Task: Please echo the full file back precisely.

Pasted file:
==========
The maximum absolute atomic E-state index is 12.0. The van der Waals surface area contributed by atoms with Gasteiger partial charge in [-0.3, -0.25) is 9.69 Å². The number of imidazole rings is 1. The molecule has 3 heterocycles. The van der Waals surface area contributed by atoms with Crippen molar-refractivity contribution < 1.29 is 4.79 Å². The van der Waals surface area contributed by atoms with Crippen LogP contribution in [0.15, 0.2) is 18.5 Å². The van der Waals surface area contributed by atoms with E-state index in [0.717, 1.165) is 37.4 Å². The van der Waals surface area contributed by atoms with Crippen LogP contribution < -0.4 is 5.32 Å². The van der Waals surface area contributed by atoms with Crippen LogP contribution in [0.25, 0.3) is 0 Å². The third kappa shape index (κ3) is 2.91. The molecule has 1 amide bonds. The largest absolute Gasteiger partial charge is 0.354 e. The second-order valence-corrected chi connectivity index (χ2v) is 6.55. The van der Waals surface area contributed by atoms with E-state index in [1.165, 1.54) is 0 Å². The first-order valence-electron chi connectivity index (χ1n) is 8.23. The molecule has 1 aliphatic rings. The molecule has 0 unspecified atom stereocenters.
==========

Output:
The maximum absolute atomic E-state index is 12.0. The van der Waals surface area contributed by atoms with Gasteiger partial charge in [-0.3, -0.25) is 9.69 Å². The number of imidazole rings is 1. The molecule has 3 heterocycles. The van der Waals surface area contributed by atoms with Crippen molar-refractivity contribution < 1.29 is 4.79 Å². The van der Waals surface area contributed by atoms with Crippen LogP contribution in [0.15, 0.2) is 18.5 Å². The van der Waals surface area contributed by atoms with E-state index in [0.717, 1.165) is 37.4 Å². The van der Waals surface area contributed by atoms with Crippen LogP contribution < -0.4 is 5.32 Å². The van der Waals surface area contributed by atoms with Crippen LogP contribution in [0.25, 0.3) is 0 Å². The third kappa shape index (κ3) is 2.91. The molecule has 1 amide bonds. The largest absolute Gasteiger partial charge is 0.354 e. The second-order valence-corrected chi connectivity index (χ2v) is 6.55. The van der Waals surface area contributed by atoms with E-state index in [1.165, 1.54) is 0 Å². The first-order valence-electron chi connectivity index (χ1n) is 8.23. The molecule has 1 aliphatic rings. The molecule has 0 unspecified atom stereocenters.